Wimpy kid on the playground: artist’s perspective on illegal downloading (opinion column)

Kevin VanAntwerpen

When the boys in Chasing the Sky and I recorded our debut EP, “The Empty Chair”, we spent hundreds of hours in the studio and dropped almost $8,000 (most of which was generously donated) in the process. That being said, if you can find our album on a torrent website – go for it. If your roommate wants you to burn him a copy, burn him four.

You might ask why.

Believe it or not, illegal downloading actually benefits the artists, especially those who operate independently. Let me explain.

With the exception of our rugged charm, we Chasing the Sky boys are most proud of our rationality. Being rational, we realize that we’re the wimpy kids on a playground full of 500-pound bullies. We have to compete for the listener’s attention against major-label acts, and if we play the game their way, we’re going to get a black eye and lose our lunch money. The big-name artists have more brawn, coming in the form of promotional companies, radio play, worldwide tours and placements in movies and Super Bowl commercials. We only have elbow grease and a small, yet dedicated group of people who believe in us.

With all these odds stacked up against us, we aim to be heard any way we can. If that means playing a show a week for six months straight, we’ll do it. If it means losing a bit of cash from CD sales in the greater interest of the band, we’ll gladly pay the price.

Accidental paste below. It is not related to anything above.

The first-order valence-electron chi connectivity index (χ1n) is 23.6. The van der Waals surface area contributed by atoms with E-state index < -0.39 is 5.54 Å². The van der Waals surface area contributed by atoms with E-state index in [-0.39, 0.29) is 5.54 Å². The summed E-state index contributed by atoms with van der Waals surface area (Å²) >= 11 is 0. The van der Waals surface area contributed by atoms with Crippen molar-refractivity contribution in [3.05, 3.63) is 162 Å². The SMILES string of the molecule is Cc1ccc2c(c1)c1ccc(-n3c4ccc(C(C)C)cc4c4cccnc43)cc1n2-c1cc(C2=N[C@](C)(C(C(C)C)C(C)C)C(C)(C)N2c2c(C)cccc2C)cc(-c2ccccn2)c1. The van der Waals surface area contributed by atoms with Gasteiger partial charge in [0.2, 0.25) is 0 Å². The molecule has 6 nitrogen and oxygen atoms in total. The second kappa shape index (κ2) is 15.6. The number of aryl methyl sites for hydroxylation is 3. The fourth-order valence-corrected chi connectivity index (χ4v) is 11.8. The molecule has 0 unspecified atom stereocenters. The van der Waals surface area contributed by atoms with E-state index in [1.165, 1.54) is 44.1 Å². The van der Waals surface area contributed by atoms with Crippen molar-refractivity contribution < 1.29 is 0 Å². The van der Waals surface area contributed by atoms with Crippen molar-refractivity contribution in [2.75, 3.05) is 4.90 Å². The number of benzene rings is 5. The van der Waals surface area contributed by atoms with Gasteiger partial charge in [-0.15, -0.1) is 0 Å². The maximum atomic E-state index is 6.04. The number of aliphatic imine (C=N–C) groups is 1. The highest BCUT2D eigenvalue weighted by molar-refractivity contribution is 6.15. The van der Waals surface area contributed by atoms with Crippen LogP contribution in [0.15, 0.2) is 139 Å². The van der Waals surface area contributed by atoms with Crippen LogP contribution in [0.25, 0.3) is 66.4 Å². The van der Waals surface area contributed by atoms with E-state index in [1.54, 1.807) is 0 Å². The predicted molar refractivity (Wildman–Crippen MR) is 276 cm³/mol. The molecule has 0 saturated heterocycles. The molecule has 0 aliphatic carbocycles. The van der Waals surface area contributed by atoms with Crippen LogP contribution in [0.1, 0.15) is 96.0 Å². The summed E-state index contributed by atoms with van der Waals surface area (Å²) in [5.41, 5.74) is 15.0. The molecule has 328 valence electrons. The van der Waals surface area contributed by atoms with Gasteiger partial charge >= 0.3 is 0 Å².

You see, music fans tend to share music they love with their friends. They play it on road trips. They turn up the stereo so loud that the neighbors can hear. If that allows for one of our songs to get stuck in someone’s head, all the better. The best advertisements for any musician are the ones that superglue a catchy melody to someone’s ears and make a fan to say to a friend, “Hey! Dude! Check these guys out. They’re legit.”

Additionally, there is more money to be made from ticket and T-shirt sales than there ever will be made from selling CDs. Fans who download our album are infinitely more likely to show face at a concert (where our lovely merchandise girl effectively sells everyone a T-shirt) than someone who hasn’t heard us at all. That fan probably won’t go alone either, which allows us to perform in front of a few more fresh ears.

We’re not the first artists to subscribe to this notion, either. Many other notable artists, such as 30 Seconds to Mars and Silverstein, both of whom have had successful careers, have been known to encourage their fans to find the albums online if they can’t afford to shell out the cash.

This isn’t to say we wouldn’t like it if you paid full price for our album. It’s nice to have extra cash to buy drinks for the cute girls who like our music. But we’re musicians, and we understand what it’s like to be broke. We’d rather you grab our album for free on the Internet than never hear it at all.

We just ask that if you don’t like it, you pass it along to someone you hate.

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